Zooey deschanel ben gibbard dating
Gibbard himself disagrees with the notion of Kintsugi as a monument to a breakup, but on certain songs, it’s clear whom Gibbard was inspired by.“Was I in your way / When the cameras turned to face you?
Death Cab lyrics, usually all melancholy introspection, had given way to an unexpected sense of hopefulness.The indie-rock romance to rule them all has ended: singer-actress Zooey Deschanel and Death Cab For Cutie frontman Ben Gibbard have separated after two years of marriage, a representative for Death Cab confirms.According to Us Weekly, Gibbard and Deschanel -- who began dating in 2008 and wed in Seattle, Wash.People either love us or they really dislike us,” he says.“I don’t think we’re at a point in our career where people who’ve always disliked us are all of a sudden going to start liking us or vice versa.”Still, what a trip it’s been for the band, through indie Seattle beginnings, to the Billboard Hot 100 charts, and to Hollywood and back. He plays on this one, but for the first time the band utilized an outside producer in Rich Costey, who expanded Death Cab's sound with spacey synth textures and crisply propulsive beats.
The result is a paradox: an account of emotional devastation that feels livelier than anything the band has done in ages."With the last couple records, I think I learned the hard way that minimalism and detachment are not things that people want from me," Gibbard said with a laugh.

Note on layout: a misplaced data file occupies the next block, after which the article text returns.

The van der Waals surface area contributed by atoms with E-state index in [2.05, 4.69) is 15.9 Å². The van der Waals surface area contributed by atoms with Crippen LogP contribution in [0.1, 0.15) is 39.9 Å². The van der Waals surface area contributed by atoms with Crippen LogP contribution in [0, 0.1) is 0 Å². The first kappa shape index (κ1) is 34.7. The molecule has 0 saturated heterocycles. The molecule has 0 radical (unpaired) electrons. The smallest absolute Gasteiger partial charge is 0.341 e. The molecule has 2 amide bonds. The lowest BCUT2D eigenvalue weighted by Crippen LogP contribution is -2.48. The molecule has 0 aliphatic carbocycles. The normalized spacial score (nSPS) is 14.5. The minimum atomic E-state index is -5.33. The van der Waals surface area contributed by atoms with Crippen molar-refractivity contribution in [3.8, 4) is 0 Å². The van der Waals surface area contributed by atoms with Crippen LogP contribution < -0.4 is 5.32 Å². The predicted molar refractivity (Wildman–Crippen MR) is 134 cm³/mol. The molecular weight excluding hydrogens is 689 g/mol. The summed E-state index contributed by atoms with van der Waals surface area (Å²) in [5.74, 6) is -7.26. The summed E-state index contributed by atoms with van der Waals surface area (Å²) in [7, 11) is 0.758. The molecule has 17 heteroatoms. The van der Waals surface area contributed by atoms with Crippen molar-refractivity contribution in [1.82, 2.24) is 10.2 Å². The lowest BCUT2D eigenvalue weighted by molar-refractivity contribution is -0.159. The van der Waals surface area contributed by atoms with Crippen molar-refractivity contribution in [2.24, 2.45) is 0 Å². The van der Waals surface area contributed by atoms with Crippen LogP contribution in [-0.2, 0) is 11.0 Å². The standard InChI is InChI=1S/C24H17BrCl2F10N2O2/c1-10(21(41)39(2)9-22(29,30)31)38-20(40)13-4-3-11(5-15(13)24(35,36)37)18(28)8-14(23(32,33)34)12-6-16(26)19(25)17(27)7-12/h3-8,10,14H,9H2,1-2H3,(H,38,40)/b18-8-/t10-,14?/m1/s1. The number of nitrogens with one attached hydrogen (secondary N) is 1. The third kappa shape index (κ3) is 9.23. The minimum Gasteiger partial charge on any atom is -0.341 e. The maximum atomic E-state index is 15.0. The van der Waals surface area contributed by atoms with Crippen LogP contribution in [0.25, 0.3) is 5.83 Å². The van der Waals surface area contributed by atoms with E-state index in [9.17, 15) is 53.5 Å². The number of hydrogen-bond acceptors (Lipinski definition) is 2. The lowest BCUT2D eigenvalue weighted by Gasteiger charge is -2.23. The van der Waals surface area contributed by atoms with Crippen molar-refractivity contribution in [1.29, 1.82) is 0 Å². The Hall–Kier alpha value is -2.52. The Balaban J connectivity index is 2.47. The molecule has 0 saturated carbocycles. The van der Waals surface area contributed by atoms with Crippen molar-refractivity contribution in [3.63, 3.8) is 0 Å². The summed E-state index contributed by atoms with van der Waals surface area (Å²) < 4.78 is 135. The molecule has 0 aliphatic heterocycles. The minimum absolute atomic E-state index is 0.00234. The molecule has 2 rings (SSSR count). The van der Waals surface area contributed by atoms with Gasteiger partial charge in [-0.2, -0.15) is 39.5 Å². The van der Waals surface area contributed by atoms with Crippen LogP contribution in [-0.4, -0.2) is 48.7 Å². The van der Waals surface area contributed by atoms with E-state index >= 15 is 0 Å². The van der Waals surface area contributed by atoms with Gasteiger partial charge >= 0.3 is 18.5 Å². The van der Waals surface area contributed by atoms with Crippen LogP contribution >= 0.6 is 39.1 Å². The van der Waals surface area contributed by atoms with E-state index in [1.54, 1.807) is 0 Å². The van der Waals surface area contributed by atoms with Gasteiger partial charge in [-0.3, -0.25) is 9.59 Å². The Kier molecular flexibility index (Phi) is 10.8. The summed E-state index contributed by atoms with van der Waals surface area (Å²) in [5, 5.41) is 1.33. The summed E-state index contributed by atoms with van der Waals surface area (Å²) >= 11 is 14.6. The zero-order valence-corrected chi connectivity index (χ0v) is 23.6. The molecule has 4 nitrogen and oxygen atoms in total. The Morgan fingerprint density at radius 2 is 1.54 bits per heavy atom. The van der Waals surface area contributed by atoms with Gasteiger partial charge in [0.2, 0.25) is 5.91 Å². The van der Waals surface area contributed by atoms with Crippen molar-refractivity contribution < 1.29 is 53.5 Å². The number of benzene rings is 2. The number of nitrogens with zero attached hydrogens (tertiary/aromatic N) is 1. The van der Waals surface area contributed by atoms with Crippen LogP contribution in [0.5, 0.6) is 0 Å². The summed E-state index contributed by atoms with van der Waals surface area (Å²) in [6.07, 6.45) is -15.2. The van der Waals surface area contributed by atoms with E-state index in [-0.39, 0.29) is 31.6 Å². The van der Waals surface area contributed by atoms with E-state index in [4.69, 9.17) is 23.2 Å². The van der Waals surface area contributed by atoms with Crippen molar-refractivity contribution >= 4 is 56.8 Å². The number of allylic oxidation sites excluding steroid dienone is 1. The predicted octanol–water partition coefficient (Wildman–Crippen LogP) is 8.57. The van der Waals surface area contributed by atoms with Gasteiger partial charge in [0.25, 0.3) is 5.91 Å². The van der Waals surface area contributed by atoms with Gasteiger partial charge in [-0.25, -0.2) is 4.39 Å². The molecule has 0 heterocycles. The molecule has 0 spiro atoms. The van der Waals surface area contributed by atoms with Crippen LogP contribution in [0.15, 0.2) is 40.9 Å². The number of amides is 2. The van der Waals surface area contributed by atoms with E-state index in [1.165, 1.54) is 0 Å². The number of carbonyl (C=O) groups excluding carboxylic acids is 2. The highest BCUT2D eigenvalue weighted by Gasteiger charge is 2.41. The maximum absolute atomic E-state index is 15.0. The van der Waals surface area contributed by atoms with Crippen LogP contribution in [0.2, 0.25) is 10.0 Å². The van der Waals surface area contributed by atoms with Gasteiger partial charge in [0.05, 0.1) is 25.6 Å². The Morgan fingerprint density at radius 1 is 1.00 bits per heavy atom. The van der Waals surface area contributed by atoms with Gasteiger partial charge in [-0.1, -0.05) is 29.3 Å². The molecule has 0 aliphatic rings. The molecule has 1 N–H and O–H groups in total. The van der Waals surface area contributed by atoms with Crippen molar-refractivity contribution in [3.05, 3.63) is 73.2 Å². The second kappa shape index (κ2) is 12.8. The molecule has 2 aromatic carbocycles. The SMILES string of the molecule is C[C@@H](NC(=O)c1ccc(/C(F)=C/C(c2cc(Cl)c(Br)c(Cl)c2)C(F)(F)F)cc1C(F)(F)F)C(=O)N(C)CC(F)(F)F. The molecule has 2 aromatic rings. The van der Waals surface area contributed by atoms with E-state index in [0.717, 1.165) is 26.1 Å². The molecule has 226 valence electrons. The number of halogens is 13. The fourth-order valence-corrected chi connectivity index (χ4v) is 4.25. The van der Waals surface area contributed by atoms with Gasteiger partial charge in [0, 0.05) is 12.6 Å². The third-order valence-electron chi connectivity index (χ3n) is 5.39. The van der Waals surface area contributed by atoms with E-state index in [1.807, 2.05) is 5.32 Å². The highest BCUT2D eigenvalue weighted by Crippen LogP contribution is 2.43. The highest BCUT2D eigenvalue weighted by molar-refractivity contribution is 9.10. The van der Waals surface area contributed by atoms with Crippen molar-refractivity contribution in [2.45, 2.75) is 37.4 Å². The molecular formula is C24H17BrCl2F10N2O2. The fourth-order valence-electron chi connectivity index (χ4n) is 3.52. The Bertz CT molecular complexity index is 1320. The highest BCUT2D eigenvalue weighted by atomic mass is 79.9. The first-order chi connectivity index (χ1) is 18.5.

A year later, Gibbard was back in Seattle and divorced, making it tempting to interpret the band’s latest effort, Kintsugi (released this month via Atlantic Records) as a breakup record.
The most recognizable markers of pre-“adorkable” era Death Cab are here, with heartfelt meditations on disillusionment and the pains of drifting apart.
Gibbard says the service is dead on arrival.“If I had been Jay Z, I would have brought out ten artists that were underground or independent and said, ‘These are the people who are struggling to make a living in today’s music industry.
Whereas this competitor streaming site pays this person 15 cents for X amount of streams, that same amount of streams on my site, on Tidal, will pay that artist this much,’” Gibbard says.
" Other songs mention an ingénue battling the passage of time and "a dumpster in the driveway of all the plans that came undone."Yet Gibbard's divorce isn't the only breakup reflected on in "Kintsugi," whose title refers to an ancient Japanese technique for repairing broken pottery.